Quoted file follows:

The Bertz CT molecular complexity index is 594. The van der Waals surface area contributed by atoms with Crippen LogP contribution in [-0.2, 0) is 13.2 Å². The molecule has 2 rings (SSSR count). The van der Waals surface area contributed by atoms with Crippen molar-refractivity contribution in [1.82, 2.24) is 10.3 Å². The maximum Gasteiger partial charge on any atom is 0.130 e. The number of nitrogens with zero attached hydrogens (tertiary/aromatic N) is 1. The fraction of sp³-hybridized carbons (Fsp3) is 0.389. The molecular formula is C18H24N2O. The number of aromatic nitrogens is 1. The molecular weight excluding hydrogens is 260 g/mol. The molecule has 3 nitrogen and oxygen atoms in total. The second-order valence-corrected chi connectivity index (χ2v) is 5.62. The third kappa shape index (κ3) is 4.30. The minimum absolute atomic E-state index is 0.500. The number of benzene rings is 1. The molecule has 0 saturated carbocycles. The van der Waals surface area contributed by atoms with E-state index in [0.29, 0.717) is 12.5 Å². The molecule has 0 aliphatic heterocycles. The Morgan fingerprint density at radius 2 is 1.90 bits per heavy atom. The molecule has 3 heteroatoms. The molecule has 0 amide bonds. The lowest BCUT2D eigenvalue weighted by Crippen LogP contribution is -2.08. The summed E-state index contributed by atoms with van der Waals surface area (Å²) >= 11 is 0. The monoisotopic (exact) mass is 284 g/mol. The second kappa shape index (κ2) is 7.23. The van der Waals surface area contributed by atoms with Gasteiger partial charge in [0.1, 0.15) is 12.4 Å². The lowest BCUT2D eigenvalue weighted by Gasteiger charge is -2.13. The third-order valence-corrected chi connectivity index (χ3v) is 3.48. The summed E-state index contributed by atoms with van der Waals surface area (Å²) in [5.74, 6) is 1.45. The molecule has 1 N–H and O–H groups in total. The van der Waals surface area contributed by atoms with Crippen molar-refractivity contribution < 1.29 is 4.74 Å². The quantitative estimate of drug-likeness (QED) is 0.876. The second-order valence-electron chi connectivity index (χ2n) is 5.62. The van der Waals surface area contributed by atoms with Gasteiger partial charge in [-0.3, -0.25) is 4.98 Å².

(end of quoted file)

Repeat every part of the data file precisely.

The Bertz CT molecular complexity index is 594. The van der Waals surface area contributed by atoms with Crippen LogP contribution in [-0.2, 0) is 13.2 Å². The molecule has 2 rings (SSSR count). The van der Waals surface area contributed by atoms with Crippen molar-refractivity contribution in [1.82, 2.24) is 10.3 Å². The maximum Gasteiger partial charge on any atom is 0.130 e. The number of nitrogens with zero attached hydrogens (tertiary/aromatic N) is 1. The fraction of sp³-hybridized carbons (Fsp3) is 0.389. The molecular formula is C18H24N2O. The number of aromatic nitrogens is 1. The molecular weight excluding hydrogens is 260 g/mol. The molecule has 3 nitrogen and oxygen atoms in total. The second-order valence-corrected chi connectivity index (χ2v) is 5.62. The third kappa shape index (κ3) is 4.30. The minimum absolute atomic E-state index is 0.500. The number of benzene rings is 1. The molecule has 0 saturated carbocycles. The van der Waals surface area contributed by atoms with E-state index in [0.29, 0.717) is 12.5 Å². The molecule has 0 aliphatic heterocycles. The Morgan fingerprint density at radius 2 is 1.90 bits per heavy atom. The molecule has 3 heteroatoms. The molecule has 0 amide bonds. The lowest BCUT2D eigenvalue weighted by Crippen LogP contribution is -2.08. The summed E-state index contributed by atoms with van der Waals surface area (Å²) >= 11 is 0. The monoisotopic (exact) mass is 284 g/mol. The second kappa shape index (κ2) is 7.23. The van der Waals surface area contributed by atoms with Gasteiger partial charge in [0.1, 0.15) is 12.4 Å². The lowest BCUT2D eigenvalue weighted by Gasteiger charge is -2.13. The third-order valence-corrected chi connectivity index (χ3v) is 3.48. The summed E-state index contributed by atoms with van der Waals surface area (Å²) in [5.74, 6) is 1.45. The molecule has 1 N–H and O–H groups in total. The van der Waals surface area contributed by atoms with Crippen molar-refractivity contribution < 1.29 is 4.74 Å². The quantitative estimate of drug-likeness (QED) is 0.876. The second-order valence-electron chi connectivity index (χ2n) is 5.62. The van der Waals surface area contributed by atoms with Gasteiger partial charge in [-0.3, -0.25) is 4.98 Å².